- Historic Sites
When Robert Johnson Sings
A novelist and historian who has been fascinated by Johnson’s music for decades tells why
July/August 1991 | Volume 42, Issue 4
Two guitarists of note, Keith Richards and Eric Clapton—both of them born well after Johnson was laid in his unmarked grave, three years short of thirty, in 1938—have been awed and strongly influenced by his art. Richards, when he first heard him on an LP issued in 1961, asked in amazement, “Who’s that other guy playing with him?” Later he understood better, but he never stopped being astonished at what he was hearing. “Some of the rhythms he’s doing and playing and singing at the same time—you think, This guy must have three brains.’ ” Voice, melody, bass line—all combine to remind us of Browning’s Abt Vogler, who “out of three sounds” frames “not a fourth sound, but a star.”
Clapton has expressed himself even more strongly than Rolling Stone Richards, calling Johnson “the most important blues musician who ever lived. He was true, absolutely, to his own vision.… His music remains the most powerful cry that I think you can find in the human voice.”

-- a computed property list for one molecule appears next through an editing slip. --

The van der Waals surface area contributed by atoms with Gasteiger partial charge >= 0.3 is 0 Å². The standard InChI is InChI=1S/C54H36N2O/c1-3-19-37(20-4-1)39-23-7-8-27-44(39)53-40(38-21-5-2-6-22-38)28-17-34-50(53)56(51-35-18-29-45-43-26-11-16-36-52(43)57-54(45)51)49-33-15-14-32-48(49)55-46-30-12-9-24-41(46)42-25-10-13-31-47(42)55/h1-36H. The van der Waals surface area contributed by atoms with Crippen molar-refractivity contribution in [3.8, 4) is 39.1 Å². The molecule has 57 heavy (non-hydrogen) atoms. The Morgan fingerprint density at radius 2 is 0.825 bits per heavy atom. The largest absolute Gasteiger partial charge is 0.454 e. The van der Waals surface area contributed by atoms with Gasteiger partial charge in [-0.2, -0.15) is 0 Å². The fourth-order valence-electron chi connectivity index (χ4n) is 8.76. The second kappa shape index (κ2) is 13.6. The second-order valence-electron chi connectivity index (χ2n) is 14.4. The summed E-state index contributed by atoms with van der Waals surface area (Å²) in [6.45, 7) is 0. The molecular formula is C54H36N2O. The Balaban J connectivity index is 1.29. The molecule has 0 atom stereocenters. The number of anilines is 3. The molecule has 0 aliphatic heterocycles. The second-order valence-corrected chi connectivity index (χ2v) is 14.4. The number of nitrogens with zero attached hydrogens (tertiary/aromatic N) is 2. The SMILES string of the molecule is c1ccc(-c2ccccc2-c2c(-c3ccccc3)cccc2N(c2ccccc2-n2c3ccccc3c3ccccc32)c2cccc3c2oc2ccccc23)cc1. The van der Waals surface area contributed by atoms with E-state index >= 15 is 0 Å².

If Robert Johnson had avoided that jealous husband (or his wife, or the other jealous husbands who were sure to have followed and stood in what he called his “passway”), he would have been eighty years old this past spring, not an impossible figure but a highly unlikely one, for him. Besides, if he had lived, who can say what might have become of him? He might have switched to jazz or—God forbid gone electric like Muddy Waters, his closest rival for the title King of the Delta Blues Singers, which was given to Johnson by a record company a full generation after he was no longer around to enjoy it. But all that’s nothing, or next to nothing; what-ifs and might-have-beens will get us nowhere. He died and he was gone, even more suddenly than the way in which he first came on the scene, and no doubt, whether the Devil was involved or not, it is altogether fitting that it should be so. This way, like the figures on Keats’ urn, he will be forever young—forever twenty-seven and forever singing the blues as only he and Bessie Smith could sing them.